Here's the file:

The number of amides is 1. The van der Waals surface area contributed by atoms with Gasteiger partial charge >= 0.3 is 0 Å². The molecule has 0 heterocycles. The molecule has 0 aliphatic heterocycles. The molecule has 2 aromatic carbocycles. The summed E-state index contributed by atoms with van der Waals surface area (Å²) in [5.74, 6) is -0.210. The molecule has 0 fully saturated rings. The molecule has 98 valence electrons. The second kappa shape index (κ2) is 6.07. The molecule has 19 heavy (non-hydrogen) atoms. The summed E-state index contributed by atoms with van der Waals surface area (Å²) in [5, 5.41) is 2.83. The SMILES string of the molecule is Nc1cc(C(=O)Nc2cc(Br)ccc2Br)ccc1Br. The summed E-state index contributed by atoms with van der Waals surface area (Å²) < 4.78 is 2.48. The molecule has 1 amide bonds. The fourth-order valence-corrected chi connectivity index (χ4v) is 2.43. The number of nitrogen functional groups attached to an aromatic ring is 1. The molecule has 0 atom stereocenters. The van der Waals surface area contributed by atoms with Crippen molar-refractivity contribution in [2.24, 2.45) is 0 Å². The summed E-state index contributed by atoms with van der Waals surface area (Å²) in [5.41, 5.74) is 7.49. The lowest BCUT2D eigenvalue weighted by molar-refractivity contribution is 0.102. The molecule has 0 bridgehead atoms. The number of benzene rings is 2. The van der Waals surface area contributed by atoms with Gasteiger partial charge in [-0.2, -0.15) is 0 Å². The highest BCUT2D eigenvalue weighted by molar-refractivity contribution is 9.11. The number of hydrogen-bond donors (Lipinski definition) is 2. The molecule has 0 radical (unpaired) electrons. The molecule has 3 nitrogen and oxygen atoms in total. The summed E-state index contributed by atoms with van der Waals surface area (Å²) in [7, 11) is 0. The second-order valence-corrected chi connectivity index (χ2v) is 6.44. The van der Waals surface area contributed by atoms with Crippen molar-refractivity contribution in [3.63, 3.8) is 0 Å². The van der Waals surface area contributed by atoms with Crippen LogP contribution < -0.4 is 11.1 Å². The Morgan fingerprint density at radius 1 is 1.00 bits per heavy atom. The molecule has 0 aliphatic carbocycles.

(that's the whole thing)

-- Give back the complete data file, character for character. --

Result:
The number of amides is 1. The van der Waals surface area contributed by atoms with Gasteiger partial charge >= 0.3 is 0 Å². The molecule has 0 heterocycles. The molecule has 0 aliphatic heterocycles. The molecule has 2 aromatic carbocycles. The summed E-state index contributed by atoms with van der Waals surface area (Å²) in [5.74, 6) is -0.210. The molecule has 0 fully saturated rings. The molecule has 98 valence electrons. The second kappa shape index (κ2) is 6.07. The molecule has 19 heavy (non-hydrogen) atoms. The summed E-state index contributed by atoms with van der Waals surface area (Å²) in [5, 5.41) is 2.83. The SMILES string of the molecule is Nc1cc(C(=O)Nc2cc(Br)ccc2Br)ccc1Br. The summed E-state index contributed by atoms with van der Waals surface area (Å²) < 4.78 is 2.48. The molecule has 1 amide bonds. The fourth-order valence-corrected chi connectivity index (χ4v) is 2.43. The number of nitrogen functional groups attached to an aromatic ring is 1. The molecule has 0 atom stereocenters. The van der Waals surface area contributed by atoms with Crippen molar-refractivity contribution in [2.24, 2.45) is 0 Å². The summed E-state index contributed by atoms with van der Waals surface area (Å²) in [5.41, 5.74) is 7.49. The lowest BCUT2D eigenvalue weighted by molar-refractivity contribution is 0.102. The molecule has 0 bridgehead atoms. The number of benzene rings is 2. The van der Waals surface area contributed by atoms with Gasteiger partial charge in [-0.2, -0.15) is 0 Å². The highest BCUT2D eigenvalue weighted by molar-refractivity contribution is 9.11. The number of hydrogen-bond donors (Lipinski definition) is 2. The molecule has 0 radical (unpaired) electrons. The molecule has 3 nitrogen and oxygen atoms in total. The summed E-state index contributed by atoms with van der Waals surface area (Å²) in [7, 11) is 0. The second-order valence-corrected chi connectivity index (χ2v) is 6.44. The van der Waals surface area contributed by atoms with Crippen molar-refractivity contribution in [3.63, 3.8) is 0 Å². The van der Waals surface area contributed by atoms with Crippen LogP contribution < -0.4 is 11.1 Å². The Morgan fingerprint density at radius 1 is 1.00 bits per heavy atom. The molecule has 0 aliphatic carbocycles.